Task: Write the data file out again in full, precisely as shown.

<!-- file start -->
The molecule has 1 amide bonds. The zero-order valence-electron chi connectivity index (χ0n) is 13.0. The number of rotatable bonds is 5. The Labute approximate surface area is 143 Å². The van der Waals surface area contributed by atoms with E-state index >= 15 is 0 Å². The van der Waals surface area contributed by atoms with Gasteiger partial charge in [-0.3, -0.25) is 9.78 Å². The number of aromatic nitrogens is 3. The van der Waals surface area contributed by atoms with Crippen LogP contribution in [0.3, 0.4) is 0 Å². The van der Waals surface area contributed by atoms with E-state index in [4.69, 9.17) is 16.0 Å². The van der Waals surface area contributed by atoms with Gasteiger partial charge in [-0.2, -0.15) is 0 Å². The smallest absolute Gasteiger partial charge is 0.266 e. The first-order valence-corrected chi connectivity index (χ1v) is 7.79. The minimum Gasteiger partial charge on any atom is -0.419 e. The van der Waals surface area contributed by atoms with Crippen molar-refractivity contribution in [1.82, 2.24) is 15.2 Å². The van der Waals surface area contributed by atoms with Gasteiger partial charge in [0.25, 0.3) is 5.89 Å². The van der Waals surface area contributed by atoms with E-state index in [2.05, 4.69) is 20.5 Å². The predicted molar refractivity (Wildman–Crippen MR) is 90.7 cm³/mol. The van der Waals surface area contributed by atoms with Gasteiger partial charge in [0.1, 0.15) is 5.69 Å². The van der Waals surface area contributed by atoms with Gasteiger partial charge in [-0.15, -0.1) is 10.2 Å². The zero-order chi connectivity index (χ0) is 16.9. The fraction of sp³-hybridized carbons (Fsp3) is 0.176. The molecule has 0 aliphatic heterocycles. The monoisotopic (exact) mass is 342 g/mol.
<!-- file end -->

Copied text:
The molecule has 1 amide bonds. The zero-order valence-electron chi connectivity index (χ0n) is 13.0. The number of rotatable bonds is 5. The Labute approximate surface area is 143 Å². The van der Waals surface area contributed by atoms with E-state index >= 15 is 0 Å². The van der Waals surface area contributed by atoms with Gasteiger partial charge in [-0.3, -0.25) is 9.78 Å². The number of aromatic nitrogens is 3. The van der Waals surface area contributed by atoms with Crippen LogP contribution in [0.3, 0.4) is 0 Å². The van der Waals surface area contributed by atoms with E-state index in [4.69, 9.17) is 16.0 Å². The van der Waals surface area contributed by atoms with Gasteiger partial charge in [-0.2, -0.15) is 0 Å². The smallest absolute Gasteiger partial charge is 0.266 e. The first-order valence-corrected chi connectivity index (χ1v) is 7.79. The minimum Gasteiger partial charge on any atom is -0.419 e. The van der Waals surface area contributed by atoms with Crippen molar-refractivity contribution in [1.82, 2.24) is 15.2 Å². The van der Waals surface area contributed by atoms with Gasteiger partial charge in [0.25, 0.3) is 5.89 Å². The van der Waals surface area contributed by atoms with E-state index in [2.05, 4.69) is 20.5 Å². The predicted molar refractivity (Wildman–Crippen MR) is 90.7 cm³/mol. The van der Waals surface area contributed by atoms with Gasteiger partial charge in [0.1, 0.15) is 5.69 Å². The van der Waals surface area contributed by atoms with Gasteiger partial charge in [-0.15, -0.1) is 10.2 Å². The zero-order chi connectivity index (χ0) is 16.9. The fraction of sp³-hybridized carbons (Fsp3) is 0.176. The molecule has 0 aliphatic heterocycles. The monoisotopic (exact) mass is 342 g/mol.